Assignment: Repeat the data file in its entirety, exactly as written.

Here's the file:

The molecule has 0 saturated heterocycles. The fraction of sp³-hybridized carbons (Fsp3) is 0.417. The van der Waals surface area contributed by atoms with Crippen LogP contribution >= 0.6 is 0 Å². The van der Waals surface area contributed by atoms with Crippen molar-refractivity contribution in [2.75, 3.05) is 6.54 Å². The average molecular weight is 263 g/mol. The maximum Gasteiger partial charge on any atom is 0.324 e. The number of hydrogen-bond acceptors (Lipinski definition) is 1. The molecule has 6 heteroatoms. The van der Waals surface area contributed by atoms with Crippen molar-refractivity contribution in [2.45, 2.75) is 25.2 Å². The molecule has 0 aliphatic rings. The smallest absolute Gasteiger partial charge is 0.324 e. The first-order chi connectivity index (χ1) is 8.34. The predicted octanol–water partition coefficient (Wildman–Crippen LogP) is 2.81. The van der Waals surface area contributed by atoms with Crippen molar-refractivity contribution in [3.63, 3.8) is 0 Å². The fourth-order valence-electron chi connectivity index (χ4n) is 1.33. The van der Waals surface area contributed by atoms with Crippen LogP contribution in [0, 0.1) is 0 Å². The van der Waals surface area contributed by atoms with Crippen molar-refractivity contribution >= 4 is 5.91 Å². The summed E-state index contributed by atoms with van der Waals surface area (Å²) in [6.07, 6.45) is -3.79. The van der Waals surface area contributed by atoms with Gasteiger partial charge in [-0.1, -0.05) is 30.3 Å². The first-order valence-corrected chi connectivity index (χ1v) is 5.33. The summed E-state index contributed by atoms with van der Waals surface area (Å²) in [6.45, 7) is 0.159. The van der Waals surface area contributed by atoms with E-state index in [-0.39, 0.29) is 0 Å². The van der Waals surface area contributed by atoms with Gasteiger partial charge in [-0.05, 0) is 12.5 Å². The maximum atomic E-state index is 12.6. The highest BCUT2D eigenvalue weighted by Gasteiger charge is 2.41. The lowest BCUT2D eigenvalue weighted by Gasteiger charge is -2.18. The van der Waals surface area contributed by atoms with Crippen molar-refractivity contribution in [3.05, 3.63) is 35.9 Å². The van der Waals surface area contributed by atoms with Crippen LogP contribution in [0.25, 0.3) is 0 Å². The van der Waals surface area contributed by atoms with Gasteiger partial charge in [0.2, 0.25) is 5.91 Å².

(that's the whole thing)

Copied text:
The molecule has 0 saturated heterocycles. The fraction of sp³-hybridized carbons (Fsp3) is 0.417. The van der Waals surface area contributed by atoms with Crippen LogP contribution >= 0.6 is 0 Å². The van der Waals surface area contributed by atoms with Crippen molar-refractivity contribution in [2.75, 3.05) is 6.54 Å². The average molecular weight is 263 g/mol. The maximum Gasteiger partial charge on any atom is 0.324 e. The number of hydrogen-bond acceptors (Lipinski definition) is 1. The molecule has 6 heteroatoms. The van der Waals surface area contributed by atoms with Crippen molar-refractivity contribution in [2.45, 2.75) is 25.2 Å². The molecule has 0 aliphatic rings. The smallest absolute Gasteiger partial charge is 0.324 e. The first-order chi connectivity index (χ1) is 8.34. The predicted octanol–water partition coefficient (Wildman–Crippen LogP) is 2.81. The van der Waals surface area contributed by atoms with Crippen molar-refractivity contribution in [3.63, 3.8) is 0 Å². The fourth-order valence-electron chi connectivity index (χ4n) is 1.33. The van der Waals surface area contributed by atoms with Crippen LogP contribution in [0, 0.1) is 0 Å². The van der Waals surface area contributed by atoms with Crippen molar-refractivity contribution >= 4 is 5.91 Å². The summed E-state index contributed by atoms with van der Waals surface area (Å²) in [6.07, 6.45) is -3.79. The van der Waals surface area contributed by atoms with Gasteiger partial charge in [-0.1, -0.05) is 30.3 Å². The first-order valence-corrected chi connectivity index (χ1v) is 5.33. The summed E-state index contributed by atoms with van der Waals surface area (Å²) in [6.45, 7) is 0.159. The van der Waals surface area contributed by atoms with E-state index in [-0.39, 0.29) is 0 Å². The van der Waals surface area contributed by atoms with Gasteiger partial charge in [-0.05, 0) is 12.5 Å². The maximum atomic E-state index is 12.6. The highest BCUT2D eigenvalue weighted by Gasteiger charge is 2.41. The lowest BCUT2D eigenvalue weighted by Gasteiger charge is -2.18. The van der Waals surface area contributed by atoms with Crippen molar-refractivity contribution in [3.05, 3.63) is 35.9 Å². The van der Waals surface area contributed by atoms with Crippen LogP contribution in [0.25, 0.3) is 0 Å². The van der Waals surface area contributed by atoms with Gasteiger partial charge in [0.2, 0.25) is 5.91 Å².